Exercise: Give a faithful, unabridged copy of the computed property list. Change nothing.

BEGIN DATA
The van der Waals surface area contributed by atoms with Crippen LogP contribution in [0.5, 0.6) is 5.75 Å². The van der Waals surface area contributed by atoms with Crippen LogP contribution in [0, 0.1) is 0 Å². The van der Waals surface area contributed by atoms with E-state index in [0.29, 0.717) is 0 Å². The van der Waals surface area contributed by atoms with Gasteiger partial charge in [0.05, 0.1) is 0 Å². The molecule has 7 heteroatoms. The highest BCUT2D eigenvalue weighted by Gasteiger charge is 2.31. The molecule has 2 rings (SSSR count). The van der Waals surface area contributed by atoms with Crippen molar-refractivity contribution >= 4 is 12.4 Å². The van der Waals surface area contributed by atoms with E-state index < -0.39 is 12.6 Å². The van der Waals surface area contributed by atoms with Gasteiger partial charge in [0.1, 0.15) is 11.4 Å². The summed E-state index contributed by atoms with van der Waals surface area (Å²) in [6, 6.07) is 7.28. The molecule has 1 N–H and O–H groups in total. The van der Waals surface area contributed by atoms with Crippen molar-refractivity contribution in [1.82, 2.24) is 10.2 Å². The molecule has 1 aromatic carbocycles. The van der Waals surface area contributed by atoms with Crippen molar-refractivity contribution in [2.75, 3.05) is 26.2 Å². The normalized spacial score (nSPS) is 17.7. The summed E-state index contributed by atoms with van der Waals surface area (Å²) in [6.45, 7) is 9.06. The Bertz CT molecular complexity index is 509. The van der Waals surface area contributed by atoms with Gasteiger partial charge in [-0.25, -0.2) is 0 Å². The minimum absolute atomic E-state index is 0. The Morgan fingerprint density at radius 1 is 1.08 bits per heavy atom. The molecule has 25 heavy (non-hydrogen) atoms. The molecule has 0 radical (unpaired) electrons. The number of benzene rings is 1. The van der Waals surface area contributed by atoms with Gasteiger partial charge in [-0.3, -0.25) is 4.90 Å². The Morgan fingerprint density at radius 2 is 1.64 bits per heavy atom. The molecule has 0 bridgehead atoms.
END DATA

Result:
The van der Waals surface area contributed by atoms with Crippen LogP contribution in [0.5, 0.6) is 5.75 Å². The van der Waals surface area contributed by atoms with Crippen LogP contribution in [0, 0.1) is 0 Å². The van der Waals surface area contributed by atoms with E-state index in [0.29, 0.717) is 0 Å². The van der Waals surface area contributed by atoms with Gasteiger partial charge in [0.05, 0.1) is 0 Å². The molecule has 7 heteroatoms. The highest BCUT2D eigenvalue weighted by Gasteiger charge is 2.31. The molecule has 2 rings (SSSR count). The van der Waals surface area contributed by atoms with Crippen molar-refractivity contribution >= 4 is 12.4 Å². The van der Waals surface area contributed by atoms with E-state index < -0.39 is 12.6 Å². The van der Waals surface area contributed by atoms with Gasteiger partial charge in [0.1, 0.15) is 11.4 Å². The summed E-state index contributed by atoms with van der Waals surface area (Å²) in [6, 6.07) is 7.28. The molecule has 1 N–H and O–H groups in total. The van der Waals surface area contributed by atoms with Crippen molar-refractivity contribution in [1.82, 2.24) is 10.2 Å². The molecule has 1 aromatic carbocycles. The van der Waals surface area contributed by atoms with Crippen molar-refractivity contribution in [2.75, 3.05) is 26.2 Å². The normalized spacial score (nSPS) is 17.7. The summed E-state index contributed by atoms with van der Waals surface area (Å²) in [6.45, 7) is 9.06. The Bertz CT molecular complexity index is 509. The van der Waals surface area contributed by atoms with Gasteiger partial charge in [-0.25, -0.2) is 0 Å². The minimum absolute atomic E-state index is 0. The Morgan fingerprint density at radius 1 is 1.08 bits per heavy atom. The molecule has 25 heavy (non-hydrogen) atoms. The molecule has 0 radical (unpaired) electrons. The number of benzene rings is 1. The van der Waals surface area contributed by atoms with Gasteiger partial charge in [-0.3, -0.25) is 4.90 Å². The Morgan fingerprint density at radius 2 is 1.64 bits per heavy atom. The molecule has 0 bridgehead atoms.